Washington, July 20 (ANI): Giving cash rewards along with counselling might prove effective in combating sexually transmitted infections in rural Africa, according to a new study.
Researchers at the University of California, Berkeley, the Development Research Group at the World Bank and the Ifakara Health Institute in Tanzania found that people who were offered up to 60 dollars each over 12 months to stay free of STIs had a 25 percent lower prevalence of those infections after a year compared to those who were not eligible for the money.
"Although we cannot directly measure risky behavior, the fact that disease prevalence decreased suggests that the incentives worked," said study author Will Dow, UC Berkeley professor of health economics.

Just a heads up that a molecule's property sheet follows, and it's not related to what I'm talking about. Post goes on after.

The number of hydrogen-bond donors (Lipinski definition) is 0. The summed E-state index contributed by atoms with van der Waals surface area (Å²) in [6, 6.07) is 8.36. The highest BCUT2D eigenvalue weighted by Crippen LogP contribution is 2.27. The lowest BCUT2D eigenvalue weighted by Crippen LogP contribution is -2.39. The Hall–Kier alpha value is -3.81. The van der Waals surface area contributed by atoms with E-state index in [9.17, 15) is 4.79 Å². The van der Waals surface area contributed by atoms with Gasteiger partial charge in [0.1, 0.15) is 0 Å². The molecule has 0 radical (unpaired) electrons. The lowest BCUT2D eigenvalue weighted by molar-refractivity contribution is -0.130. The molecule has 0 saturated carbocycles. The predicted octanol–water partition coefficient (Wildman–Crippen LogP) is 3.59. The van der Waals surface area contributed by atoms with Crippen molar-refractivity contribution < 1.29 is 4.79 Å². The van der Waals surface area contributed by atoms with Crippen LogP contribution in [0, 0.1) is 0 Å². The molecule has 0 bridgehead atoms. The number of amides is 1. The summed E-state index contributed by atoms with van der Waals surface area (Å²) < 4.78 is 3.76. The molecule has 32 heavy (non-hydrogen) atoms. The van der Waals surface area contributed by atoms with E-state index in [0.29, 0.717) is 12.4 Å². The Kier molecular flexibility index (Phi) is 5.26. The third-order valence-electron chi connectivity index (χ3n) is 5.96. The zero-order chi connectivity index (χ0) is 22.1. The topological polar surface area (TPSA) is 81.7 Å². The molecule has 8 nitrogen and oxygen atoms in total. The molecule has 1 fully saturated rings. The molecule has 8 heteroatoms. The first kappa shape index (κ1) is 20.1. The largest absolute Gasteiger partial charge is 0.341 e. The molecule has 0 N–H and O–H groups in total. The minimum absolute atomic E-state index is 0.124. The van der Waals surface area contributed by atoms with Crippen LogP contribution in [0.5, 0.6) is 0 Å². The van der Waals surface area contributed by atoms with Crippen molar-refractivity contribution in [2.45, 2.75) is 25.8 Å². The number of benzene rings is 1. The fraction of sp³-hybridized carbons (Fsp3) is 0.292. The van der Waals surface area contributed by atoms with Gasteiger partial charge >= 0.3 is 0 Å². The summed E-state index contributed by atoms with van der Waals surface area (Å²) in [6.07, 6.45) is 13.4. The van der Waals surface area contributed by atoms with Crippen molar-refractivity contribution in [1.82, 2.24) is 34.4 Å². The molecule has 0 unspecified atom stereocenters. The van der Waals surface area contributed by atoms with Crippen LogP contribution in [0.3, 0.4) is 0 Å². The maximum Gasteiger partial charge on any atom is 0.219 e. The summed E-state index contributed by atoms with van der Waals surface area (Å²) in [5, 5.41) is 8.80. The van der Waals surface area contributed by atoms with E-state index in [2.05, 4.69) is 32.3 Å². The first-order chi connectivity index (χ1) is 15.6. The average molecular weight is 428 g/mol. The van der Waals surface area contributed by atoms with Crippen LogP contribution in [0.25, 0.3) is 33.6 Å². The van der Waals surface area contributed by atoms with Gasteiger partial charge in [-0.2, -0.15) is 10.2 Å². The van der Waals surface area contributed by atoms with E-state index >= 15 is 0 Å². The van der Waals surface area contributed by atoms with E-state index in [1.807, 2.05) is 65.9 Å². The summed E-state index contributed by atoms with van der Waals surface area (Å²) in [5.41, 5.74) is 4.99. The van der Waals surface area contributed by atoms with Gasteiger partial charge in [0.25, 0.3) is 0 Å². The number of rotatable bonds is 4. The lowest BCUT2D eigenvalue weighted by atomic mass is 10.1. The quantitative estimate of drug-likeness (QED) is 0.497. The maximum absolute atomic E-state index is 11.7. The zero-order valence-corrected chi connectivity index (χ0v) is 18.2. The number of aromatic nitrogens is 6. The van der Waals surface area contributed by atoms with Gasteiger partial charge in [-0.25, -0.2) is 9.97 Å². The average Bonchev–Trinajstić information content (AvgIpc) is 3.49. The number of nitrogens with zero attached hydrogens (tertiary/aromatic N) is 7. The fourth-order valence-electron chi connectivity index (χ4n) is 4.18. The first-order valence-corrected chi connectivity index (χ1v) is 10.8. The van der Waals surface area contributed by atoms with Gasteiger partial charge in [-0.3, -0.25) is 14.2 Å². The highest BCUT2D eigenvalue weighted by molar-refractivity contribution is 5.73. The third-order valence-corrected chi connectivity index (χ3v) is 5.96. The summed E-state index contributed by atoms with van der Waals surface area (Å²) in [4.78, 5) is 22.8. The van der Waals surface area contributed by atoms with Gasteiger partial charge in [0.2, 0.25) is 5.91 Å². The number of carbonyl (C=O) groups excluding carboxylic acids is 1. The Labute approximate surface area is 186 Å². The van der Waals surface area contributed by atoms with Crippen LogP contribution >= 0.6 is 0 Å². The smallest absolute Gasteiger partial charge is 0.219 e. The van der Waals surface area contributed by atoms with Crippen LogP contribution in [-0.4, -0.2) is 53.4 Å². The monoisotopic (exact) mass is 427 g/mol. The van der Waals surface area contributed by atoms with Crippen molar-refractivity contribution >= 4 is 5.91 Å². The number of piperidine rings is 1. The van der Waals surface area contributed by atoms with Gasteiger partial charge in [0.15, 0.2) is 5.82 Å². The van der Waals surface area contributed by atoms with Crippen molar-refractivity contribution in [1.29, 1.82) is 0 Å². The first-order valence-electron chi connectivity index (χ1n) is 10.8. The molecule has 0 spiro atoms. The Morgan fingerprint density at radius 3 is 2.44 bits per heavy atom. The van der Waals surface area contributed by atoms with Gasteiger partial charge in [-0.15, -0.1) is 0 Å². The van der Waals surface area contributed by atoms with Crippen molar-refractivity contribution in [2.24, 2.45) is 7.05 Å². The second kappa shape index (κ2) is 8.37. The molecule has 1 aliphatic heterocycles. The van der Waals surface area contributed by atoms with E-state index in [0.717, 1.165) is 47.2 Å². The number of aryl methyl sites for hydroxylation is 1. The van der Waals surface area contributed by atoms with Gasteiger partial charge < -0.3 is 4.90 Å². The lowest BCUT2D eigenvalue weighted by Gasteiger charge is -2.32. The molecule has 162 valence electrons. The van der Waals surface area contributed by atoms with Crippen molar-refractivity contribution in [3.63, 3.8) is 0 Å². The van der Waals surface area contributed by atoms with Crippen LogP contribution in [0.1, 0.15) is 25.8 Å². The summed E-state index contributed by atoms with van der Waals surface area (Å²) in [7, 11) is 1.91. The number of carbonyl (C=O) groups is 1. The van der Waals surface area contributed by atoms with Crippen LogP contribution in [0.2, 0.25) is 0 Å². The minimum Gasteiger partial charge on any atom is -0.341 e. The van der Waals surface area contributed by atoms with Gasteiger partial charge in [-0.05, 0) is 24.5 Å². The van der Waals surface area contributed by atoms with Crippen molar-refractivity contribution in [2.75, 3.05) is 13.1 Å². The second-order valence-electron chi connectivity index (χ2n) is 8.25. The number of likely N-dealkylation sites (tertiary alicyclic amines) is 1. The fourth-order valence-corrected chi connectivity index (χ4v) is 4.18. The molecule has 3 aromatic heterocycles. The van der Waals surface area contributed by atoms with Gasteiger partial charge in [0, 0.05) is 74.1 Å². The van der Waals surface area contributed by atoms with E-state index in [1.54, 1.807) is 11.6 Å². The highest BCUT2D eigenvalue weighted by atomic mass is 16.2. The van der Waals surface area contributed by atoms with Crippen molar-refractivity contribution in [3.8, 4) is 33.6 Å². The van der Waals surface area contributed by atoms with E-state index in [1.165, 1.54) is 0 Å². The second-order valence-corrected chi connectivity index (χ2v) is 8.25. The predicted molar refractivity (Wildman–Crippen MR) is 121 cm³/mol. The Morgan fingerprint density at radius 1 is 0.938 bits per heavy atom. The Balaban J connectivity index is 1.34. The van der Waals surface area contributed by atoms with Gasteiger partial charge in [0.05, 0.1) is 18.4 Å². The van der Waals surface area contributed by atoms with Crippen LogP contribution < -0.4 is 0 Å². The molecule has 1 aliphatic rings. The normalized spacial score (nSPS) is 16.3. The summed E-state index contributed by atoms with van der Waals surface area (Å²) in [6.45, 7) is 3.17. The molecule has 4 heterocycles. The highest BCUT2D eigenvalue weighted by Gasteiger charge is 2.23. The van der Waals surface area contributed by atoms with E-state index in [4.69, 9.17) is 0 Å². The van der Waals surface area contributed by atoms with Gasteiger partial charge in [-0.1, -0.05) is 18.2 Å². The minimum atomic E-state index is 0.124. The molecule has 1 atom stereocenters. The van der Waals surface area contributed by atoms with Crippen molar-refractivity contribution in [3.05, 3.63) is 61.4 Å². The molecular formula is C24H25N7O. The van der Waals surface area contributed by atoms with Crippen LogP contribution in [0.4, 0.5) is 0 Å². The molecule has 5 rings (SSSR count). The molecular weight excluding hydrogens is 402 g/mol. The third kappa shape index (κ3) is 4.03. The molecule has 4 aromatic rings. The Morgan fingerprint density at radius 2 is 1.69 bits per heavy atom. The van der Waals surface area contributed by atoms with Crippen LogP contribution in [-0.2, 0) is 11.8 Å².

The conditional cash transfer program is becoming an increasingly popular concept in the public health field that essentially rewards desirable behaviour with money.
"This study is the first to show that cash rewards can reduce STI prevalence, and is a key step in determining whether it is worthwhile to launch a larger study to test whether cash rewards could in fact slow the HIV epidemic," said Dow.
While the impact of the cash incentives did not differ between males and females, the impact was larger among people with lower incomes. (ANI)